South Australia is Australia’s renewable energy leader in terms of per-capita power generation. Although wind power, accounting for over 20% of the state’s power generation, has clearly had the biggest impact on the electricity market there, rooftop solar panels are also making their mark.
Solar panels help South Australian homes and businesses save money on their power bills
Residential solar power has grown hugely in the past several years in South Australia. 1 in 5 homes in SA now have solar panels on their roofs, thanks in great part to the the state’s feed-in tariff incentive programs, whose implementations were orderly, clear, and without the political drama that seemed to plague similar schemes in virtually every other state and territory in the country. In South Australia, the feed-in tariff started out appropriately generously, and was scaled back gradually in order to allow ample time for homes and businesses interested in going solar to make a decision and have the system installed. Now, solar system prices have fallen such that return on investment (ROI) is comparable to what it would have been during the peak days of the feed-in tariff incentive rates.
Similar to homes, businesses are also increasingly turning to solar photovoltaic (PV) systems as a way to reduce their power bills. Just as in the residential market, the case for commercial solar power across Australia has become more and more compelling over the past few years thanks to the combination of system price reductions and increasing power bills. Solar is an especially good match for businesses that operate during daylight hours and are therefore able to directly consume a large percentage of the power that their solar systems generate.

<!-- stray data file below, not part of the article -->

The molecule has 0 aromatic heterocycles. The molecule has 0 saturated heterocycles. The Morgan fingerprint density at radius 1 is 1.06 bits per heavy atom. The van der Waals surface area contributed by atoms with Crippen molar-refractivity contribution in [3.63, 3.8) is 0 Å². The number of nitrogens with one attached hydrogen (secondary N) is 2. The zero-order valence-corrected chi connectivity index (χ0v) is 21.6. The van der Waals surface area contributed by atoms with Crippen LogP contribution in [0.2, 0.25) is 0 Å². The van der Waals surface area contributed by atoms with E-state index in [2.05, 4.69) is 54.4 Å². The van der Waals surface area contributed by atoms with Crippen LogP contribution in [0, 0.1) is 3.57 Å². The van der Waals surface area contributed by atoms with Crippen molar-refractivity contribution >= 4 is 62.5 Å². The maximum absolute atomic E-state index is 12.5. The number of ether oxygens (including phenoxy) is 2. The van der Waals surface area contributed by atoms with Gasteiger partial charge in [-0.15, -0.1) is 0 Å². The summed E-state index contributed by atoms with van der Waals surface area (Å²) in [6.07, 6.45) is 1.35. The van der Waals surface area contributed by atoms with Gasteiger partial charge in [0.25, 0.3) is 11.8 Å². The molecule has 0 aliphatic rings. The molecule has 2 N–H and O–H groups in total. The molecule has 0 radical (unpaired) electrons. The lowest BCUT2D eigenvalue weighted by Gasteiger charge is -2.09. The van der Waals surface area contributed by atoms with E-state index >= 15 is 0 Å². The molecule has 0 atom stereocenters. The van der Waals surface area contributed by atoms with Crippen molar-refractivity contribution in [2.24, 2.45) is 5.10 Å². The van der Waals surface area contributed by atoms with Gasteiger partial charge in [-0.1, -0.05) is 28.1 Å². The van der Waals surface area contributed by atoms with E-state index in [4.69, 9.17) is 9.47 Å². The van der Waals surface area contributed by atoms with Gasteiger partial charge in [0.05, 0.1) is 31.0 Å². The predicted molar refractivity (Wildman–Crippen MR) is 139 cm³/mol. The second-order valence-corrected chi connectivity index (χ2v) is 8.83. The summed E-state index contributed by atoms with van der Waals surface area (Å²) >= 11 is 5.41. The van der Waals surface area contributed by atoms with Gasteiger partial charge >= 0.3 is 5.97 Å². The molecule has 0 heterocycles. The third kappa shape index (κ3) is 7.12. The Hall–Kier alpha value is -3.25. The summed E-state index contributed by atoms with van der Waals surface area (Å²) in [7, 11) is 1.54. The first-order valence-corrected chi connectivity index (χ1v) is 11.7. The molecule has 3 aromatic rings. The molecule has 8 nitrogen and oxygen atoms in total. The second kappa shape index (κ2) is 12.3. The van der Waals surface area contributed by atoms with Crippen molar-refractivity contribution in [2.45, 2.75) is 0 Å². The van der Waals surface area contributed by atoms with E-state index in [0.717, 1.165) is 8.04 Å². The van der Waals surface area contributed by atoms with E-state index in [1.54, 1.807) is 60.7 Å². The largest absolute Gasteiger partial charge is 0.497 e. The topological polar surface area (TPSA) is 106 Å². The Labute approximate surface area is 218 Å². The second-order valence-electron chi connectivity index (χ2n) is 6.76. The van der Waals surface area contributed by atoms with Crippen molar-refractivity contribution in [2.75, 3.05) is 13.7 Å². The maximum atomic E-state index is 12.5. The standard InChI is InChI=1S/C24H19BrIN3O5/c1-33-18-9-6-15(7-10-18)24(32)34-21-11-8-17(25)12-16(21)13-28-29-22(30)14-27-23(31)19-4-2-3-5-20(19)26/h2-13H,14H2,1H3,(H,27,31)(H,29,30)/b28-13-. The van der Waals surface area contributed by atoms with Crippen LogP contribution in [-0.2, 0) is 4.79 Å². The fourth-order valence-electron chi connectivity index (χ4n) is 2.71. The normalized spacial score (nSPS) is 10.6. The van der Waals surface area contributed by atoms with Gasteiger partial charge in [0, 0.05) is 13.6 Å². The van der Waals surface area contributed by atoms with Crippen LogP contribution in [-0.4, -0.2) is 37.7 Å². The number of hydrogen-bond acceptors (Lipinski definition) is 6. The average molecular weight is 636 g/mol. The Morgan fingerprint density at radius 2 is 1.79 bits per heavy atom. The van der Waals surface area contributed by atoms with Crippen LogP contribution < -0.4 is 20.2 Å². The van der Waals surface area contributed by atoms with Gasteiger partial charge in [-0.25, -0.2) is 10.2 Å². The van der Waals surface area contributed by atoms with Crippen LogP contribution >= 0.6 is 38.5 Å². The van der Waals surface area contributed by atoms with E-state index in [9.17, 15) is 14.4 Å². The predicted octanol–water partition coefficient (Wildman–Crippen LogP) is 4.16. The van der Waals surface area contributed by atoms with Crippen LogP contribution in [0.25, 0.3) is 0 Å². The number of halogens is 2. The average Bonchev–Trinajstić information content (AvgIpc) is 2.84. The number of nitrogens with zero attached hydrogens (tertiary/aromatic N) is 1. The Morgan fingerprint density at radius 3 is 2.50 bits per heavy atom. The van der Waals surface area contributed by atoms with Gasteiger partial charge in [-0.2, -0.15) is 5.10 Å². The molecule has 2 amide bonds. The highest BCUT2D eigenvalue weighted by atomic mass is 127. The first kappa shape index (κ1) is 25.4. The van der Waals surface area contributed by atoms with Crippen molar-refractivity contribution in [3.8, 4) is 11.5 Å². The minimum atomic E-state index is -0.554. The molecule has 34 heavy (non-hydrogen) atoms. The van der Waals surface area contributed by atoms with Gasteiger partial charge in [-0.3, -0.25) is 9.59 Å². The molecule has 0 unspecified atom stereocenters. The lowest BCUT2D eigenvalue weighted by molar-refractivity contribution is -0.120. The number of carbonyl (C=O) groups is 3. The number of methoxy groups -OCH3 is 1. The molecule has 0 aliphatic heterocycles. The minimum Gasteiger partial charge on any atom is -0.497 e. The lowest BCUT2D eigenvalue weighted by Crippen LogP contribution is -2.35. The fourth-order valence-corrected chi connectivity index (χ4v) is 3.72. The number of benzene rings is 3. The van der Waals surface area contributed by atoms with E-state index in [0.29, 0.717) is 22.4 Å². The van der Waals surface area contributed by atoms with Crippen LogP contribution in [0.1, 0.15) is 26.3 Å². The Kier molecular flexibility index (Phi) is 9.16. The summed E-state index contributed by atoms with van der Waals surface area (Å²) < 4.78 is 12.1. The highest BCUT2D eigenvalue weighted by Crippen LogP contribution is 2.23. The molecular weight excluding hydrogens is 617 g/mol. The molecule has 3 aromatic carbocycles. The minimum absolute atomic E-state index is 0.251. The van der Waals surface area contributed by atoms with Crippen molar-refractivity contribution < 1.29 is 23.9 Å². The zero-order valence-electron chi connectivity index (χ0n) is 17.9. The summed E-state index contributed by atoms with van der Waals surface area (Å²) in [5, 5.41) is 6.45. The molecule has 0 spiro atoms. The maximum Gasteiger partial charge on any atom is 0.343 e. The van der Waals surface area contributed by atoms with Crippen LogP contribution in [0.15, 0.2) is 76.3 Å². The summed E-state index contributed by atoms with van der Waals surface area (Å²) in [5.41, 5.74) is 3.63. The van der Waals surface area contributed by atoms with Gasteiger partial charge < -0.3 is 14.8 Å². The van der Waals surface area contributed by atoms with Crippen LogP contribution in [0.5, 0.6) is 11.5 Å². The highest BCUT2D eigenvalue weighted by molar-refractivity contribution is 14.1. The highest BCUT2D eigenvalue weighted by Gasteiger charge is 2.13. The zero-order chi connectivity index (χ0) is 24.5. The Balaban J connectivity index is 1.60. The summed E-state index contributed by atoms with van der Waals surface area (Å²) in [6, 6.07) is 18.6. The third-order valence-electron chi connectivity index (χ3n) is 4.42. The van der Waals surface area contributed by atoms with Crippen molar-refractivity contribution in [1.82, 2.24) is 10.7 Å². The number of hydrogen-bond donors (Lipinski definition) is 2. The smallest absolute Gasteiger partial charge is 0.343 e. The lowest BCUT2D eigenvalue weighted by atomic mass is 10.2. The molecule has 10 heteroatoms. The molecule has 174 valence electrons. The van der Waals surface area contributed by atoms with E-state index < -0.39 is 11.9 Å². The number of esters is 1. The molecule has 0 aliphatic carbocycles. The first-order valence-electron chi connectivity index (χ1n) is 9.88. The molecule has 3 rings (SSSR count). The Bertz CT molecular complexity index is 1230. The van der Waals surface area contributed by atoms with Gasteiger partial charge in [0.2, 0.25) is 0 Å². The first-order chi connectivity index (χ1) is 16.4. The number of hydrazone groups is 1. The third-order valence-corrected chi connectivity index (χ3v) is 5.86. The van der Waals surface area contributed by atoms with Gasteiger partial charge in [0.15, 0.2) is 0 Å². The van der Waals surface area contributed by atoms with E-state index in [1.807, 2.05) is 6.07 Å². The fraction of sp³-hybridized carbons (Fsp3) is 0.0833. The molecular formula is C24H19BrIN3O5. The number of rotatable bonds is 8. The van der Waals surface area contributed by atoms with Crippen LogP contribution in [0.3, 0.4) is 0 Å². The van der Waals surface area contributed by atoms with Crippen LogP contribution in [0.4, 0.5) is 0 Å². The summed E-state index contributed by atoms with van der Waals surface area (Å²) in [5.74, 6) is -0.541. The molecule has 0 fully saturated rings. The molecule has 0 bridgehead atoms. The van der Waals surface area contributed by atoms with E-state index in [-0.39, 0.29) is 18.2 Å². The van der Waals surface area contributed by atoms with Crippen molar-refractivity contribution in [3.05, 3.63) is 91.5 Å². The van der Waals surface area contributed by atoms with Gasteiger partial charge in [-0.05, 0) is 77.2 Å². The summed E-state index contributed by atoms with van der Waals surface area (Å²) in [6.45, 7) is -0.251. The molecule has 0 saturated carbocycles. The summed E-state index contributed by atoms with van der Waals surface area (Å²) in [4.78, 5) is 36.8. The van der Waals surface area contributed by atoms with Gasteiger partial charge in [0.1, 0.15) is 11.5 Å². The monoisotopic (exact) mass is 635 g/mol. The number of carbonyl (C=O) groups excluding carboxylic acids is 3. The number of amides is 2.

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The other benefits of solar panels to South Australia’s grid
In addition to the financial benefits that solar panels afford South Australian homes and businesses and the environmental benefits they offer society more generally, broader benefits to the electricity market and its customers are becoming apparent in the last year or 2. Firstly, solar PV has played a significant role in reducing peak energy demand periods in South Australia, thanks to the fact that the sun is usually shining its brightest at these times. It has also helped to reduce SA power demand more generally, as the power produced is often consumed directly by homes and businesses ‘behind the meter’ rather than exported to the power grid; this means that it is interpreted by network operators and their record keepers as a lack of demand rather than as power generated. The most interesting fact of all, however, is that combined with wind power, solar panels are widely attributed with having helped to decrease power bills in SA. This bucks a nation-wide trend in the opposite direction.
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